Community Blog

Strides in Research Promising for Seniors with Parkinson's Disease

By Debbie Humphrey

I have always been a fan of the movie Back to the Future and specifically Michael J. Fox. When he was diagnosed with Parkinson’s Disease [PD] as a young adult, it seemed confusing to me that someone so young could have a disease that typically presented in seniors over the age of 60. After a bit of research though, I learned that of the entire population of Parkinson’s sufferers, only 15% are under the age of 50.

Back in 2017 when I blogged about Parkinson’s, there was still no definitive cause for the disease. However, thanks to millions of dollars in funding provided by the Michael J. Fox Foundation and a myriad of clinical trials, science has come a long way in finding links to possible causes, and medications have been developed to slow the progression of Parkinson’s symptoms.

One of these studies conducted by Iowa State University biomedical researchers suggests exposure to some metals, like manganese, can contribute to the onset of Parkinson's-like symptoms.

“Anumantha Kanthasamy, a Clarence Hartley Covault Distinguished Professor in veterinary medicine and the Eugene and Linda Lloyd Endowed Chair of Neurotoxicology, said the research details how manganese exposure can lead to misfolded proteins in the brain, which cause a neurological disease.”

Understanding this link can help doctors and patients through early detection and treatment. Yes, I said treatment!

Michael J Fox, now 57, and his wife Tracy Pollan were guests on The Tonight Show with Jimmy Fallon on World Parkinson’s Day, April 11th, where they discussed a new medication that helps the symptoms of Parkinson’s, which they hope one day will lead to a cure for this neurologically degenerative condition.

After almost two decades and $800 million invested in research by the foundation, Fox explained, "Our ultimate goal is to find a cure and go out of business. We went in to business to go out of business...We're zoning in now on what are the precursors to Parkinson's, who's going to get it, before they get it. And then hopefully we can treat them with some way to stall it and stop symptoms from ever developing."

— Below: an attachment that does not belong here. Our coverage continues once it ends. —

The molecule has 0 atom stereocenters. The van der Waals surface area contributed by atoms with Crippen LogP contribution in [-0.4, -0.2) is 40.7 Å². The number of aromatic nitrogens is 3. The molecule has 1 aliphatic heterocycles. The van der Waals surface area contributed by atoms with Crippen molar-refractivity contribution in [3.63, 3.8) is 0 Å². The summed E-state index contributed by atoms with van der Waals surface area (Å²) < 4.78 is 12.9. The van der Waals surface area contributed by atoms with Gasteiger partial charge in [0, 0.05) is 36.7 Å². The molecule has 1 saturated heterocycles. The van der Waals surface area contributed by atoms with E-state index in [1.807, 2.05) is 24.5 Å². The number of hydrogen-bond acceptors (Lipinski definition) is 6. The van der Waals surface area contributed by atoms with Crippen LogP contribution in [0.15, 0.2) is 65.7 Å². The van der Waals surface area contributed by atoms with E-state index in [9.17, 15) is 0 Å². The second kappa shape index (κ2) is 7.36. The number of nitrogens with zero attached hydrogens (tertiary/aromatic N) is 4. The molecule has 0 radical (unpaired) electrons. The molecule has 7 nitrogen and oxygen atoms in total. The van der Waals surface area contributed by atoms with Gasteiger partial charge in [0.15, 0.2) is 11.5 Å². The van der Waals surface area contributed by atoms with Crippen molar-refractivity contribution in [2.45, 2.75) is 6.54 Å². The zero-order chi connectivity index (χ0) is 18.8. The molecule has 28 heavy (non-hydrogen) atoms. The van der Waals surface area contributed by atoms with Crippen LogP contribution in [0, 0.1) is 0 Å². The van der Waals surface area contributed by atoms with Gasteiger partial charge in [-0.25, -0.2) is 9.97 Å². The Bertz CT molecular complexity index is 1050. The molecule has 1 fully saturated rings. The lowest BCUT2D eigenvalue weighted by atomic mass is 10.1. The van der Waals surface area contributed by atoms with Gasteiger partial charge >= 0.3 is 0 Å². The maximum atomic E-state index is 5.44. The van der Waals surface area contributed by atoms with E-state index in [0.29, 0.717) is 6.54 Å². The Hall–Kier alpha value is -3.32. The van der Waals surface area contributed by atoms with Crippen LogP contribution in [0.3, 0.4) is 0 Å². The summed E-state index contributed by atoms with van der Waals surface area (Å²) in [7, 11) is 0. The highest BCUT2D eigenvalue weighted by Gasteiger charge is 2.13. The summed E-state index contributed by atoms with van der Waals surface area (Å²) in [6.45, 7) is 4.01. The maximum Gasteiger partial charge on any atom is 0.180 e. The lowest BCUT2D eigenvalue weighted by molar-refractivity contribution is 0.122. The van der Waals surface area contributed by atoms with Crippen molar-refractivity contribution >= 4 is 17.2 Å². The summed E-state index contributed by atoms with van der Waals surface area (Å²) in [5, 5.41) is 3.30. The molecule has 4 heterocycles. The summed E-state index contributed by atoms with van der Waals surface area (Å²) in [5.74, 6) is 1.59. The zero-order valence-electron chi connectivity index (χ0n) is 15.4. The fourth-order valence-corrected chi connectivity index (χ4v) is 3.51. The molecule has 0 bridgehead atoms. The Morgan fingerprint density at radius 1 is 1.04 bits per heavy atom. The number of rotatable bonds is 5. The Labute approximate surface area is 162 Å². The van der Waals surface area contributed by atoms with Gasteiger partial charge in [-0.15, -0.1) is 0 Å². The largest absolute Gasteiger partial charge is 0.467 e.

With these promising developments we can all feel hopeful that one day, there may be a cure. Fox recently spoke candidly in an interview with New York Times Magazine columnist David Marchese about this:

“I still believe in a cure. For so long Sinemet L-dopa was the gold standard. That was all we had, and it gave relief but it only lasted a certain amount of time and led to dyskinesias and other side-effects. So it was important to find better treatments. There's a new drug that's been approved that's like a rescue inhaler for when you freeze…freezing is a very real thing for Parkinson's patients. I could be sitting here with my foot on fire and a glass of water over there on the table and all I'd be able to do is think about how good it would feel to pour that water on my foot. Treatments for that can make a huge difference in people's lives. Now, if we can prophylactically keep Parkinson's symptoms from developing in a person, is that a cure? No. Would I take it? Yes.”